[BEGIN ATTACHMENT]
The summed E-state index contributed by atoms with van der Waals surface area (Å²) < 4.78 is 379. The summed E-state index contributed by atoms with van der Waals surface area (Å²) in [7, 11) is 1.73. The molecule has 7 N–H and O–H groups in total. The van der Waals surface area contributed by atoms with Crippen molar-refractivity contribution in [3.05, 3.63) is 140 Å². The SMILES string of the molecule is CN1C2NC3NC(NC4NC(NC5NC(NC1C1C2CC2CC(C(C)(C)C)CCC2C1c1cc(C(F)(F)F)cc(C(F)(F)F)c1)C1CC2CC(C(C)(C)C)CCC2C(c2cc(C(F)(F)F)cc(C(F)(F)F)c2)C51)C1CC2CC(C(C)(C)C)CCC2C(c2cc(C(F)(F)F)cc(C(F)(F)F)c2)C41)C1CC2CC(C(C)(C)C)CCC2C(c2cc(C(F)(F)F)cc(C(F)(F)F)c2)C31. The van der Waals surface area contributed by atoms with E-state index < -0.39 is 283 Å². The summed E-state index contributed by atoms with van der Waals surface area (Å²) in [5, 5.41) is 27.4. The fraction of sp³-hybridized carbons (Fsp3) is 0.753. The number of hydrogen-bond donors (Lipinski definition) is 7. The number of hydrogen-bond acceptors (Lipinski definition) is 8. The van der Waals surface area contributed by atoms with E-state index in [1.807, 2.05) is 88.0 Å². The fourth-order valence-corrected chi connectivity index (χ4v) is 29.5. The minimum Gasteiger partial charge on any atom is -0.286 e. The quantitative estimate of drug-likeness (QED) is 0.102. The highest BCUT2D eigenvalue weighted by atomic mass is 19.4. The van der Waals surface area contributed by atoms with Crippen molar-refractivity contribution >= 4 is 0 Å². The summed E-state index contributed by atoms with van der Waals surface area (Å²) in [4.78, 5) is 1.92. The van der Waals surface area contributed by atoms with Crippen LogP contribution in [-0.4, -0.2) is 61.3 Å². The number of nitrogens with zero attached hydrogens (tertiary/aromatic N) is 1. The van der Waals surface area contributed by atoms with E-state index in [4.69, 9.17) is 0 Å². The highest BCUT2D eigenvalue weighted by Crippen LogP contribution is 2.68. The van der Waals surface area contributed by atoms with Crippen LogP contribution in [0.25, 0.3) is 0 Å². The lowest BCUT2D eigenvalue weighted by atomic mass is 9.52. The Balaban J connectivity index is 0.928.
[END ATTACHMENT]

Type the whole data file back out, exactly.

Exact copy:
The summed E-state index contributed by atoms with van der Waals surface area (Å²) < 4.78 is 379. The summed E-state index contributed by atoms with van der Waals surface area (Å²) in [7, 11) is 1.73. The molecule has 7 N–H and O–H groups in total. The van der Waals surface area contributed by atoms with Crippen molar-refractivity contribution in [3.05, 3.63) is 140 Å². The SMILES string of the molecule is CN1C2NC3NC(NC4NC(NC5NC(NC1C1C2CC2CC(C(C)(C)C)CCC2C1c1cc(C(F)(F)F)cc(C(F)(F)F)c1)C1CC2CC(C(C)(C)C)CCC2C(c2cc(C(F)(F)F)cc(C(F)(F)F)c2)C51)C1CC2CC(C(C)(C)C)CCC2C(c2cc(C(F)(F)F)cc(C(F)(F)F)c2)C41)C1CC2CC(C(C)(C)C)CCC2C(c2cc(C(F)(F)F)cc(C(F)(F)F)c2)C31. The van der Waals surface area contributed by atoms with E-state index < -0.39 is 283 Å². The summed E-state index contributed by atoms with van der Waals surface area (Å²) in [5, 5.41) is 27.4. The fraction of sp³-hybridized carbons (Fsp3) is 0.753. The number of hydrogen-bond donors (Lipinski definition) is 7. The number of hydrogen-bond acceptors (Lipinski definition) is 8. The van der Waals surface area contributed by atoms with E-state index in [1.807, 2.05) is 88.0 Å². The fourth-order valence-corrected chi connectivity index (χ4v) is 29.5. The minimum Gasteiger partial charge on any atom is -0.286 e. The quantitative estimate of drug-likeness (QED) is 0.102. The highest BCUT2D eigenvalue weighted by atomic mass is 19.4. The van der Waals surface area contributed by atoms with Crippen molar-refractivity contribution >= 4 is 0 Å². The summed E-state index contributed by atoms with van der Waals surface area (Å²) in [4.78, 5) is 1.92. The van der Waals surface area contributed by atoms with Crippen LogP contribution in [-0.4, -0.2) is 61.3 Å². The number of nitrogens with zero attached hydrogens (tertiary/aromatic N) is 1. The van der Waals surface area contributed by atoms with E-state index in [4.69, 9.17) is 0 Å². The highest BCUT2D eigenvalue weighted by Crippen LogP contribution is 2.68. The van der Waals surface area contributed by atoms with Crippen LogP contribution in [0.25, 0.3) is 0 Å². The lowest BCUT2D eigenvalue weighted by atomic mass is 9.52. The Balaban J connectivity index is 0.928.